Use each disposable needle only one time. Throw away used needles in a puncture-proof container (ask your pharmacist where you can get one and how to dispose of it). Keep this container out of the reach of children and pets.

Use this medication for the entire length of time prescribed by your doctor. Your symptoms may get better before the infection is completely treated. Cefazolin will not treat a viral infection such as the common cold or flu.

This medication can cause you to have unusual results with certain lab tests to check for glucose (sugar) in the urine. Tell any doctor who treats you that you are using cefazolin.

Store unopened cefazolin vials at room temperature, away from light, heat, and moisture. After mixing cefazolin with a diluent, you may store the mixture in the refrigerator and use it within 10 days. Do not freeze. Do not use the mixed medication if it has any particles in it.

What happens if I miss a dose?

Call your doctor for instructions if you miss a dose of this medication.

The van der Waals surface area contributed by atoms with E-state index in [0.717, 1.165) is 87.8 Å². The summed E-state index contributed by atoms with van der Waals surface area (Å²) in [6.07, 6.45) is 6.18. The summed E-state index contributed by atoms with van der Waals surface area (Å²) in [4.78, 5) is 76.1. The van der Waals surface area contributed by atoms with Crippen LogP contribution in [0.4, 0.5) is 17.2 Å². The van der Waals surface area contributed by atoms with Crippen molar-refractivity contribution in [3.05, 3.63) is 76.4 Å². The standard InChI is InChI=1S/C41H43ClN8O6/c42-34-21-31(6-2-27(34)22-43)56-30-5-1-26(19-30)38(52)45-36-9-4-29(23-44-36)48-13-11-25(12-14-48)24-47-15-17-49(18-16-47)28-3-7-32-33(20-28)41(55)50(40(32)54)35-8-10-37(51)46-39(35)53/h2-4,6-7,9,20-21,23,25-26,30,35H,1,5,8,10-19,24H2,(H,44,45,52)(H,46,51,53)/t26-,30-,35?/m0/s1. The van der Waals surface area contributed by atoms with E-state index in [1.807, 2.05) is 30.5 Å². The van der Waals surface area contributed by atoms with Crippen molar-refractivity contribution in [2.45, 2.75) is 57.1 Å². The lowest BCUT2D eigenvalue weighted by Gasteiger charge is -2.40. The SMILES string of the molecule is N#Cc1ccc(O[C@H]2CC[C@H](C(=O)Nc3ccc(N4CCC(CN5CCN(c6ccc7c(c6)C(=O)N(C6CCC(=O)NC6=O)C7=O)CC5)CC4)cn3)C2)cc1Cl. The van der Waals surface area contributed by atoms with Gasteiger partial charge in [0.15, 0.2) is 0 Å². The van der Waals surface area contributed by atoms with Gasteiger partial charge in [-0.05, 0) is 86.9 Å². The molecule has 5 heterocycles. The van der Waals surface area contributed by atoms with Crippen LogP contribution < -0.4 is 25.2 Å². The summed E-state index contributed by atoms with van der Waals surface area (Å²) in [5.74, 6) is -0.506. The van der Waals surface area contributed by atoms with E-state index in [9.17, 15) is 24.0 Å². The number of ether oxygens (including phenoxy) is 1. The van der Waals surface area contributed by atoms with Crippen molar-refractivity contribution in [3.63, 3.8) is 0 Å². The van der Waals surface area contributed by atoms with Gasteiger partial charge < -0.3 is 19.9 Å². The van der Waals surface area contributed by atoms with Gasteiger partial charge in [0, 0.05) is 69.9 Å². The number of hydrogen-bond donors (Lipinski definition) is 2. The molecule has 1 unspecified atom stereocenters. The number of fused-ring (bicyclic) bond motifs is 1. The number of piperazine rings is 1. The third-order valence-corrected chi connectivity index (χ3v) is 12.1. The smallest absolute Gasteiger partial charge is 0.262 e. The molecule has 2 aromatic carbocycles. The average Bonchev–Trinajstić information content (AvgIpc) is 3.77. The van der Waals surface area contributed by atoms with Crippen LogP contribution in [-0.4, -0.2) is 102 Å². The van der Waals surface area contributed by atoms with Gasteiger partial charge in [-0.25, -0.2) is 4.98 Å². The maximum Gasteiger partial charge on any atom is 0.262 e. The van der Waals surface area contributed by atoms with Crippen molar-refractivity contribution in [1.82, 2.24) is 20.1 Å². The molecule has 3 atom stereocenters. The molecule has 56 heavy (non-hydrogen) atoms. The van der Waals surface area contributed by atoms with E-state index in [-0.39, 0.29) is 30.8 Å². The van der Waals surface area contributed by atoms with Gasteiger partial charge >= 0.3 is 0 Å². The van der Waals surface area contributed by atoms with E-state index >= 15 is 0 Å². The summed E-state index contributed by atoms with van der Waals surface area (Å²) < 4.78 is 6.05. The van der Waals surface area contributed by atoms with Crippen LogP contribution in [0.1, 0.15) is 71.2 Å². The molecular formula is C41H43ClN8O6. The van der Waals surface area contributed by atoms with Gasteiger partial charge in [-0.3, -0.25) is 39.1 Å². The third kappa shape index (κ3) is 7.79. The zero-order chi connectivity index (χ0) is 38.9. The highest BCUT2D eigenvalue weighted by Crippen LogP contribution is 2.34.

What happens if I overdose?

Seek emergency medical attention if you think you have used too much of this medicine. Symptoms of a cefazolin overdose are not known.

What should I avoid while using Ancef (cefazolin)?

Antibiotic medicines can cause diarrhea, which may be a sign of a new infection. If you have diarrhea that is watery or has blood in it, call your doctor. Do not use any medicine to stop the diarrhea unless your doctor has told you to.

Ancef (cefazolin) side effects

Get emergency medical help if you have any of these signs of an allergic reaction: hives; difficulty breathing; swelling of your face, lips, tongue, or throat. Call your doctor at once if you have any of these serious side effects: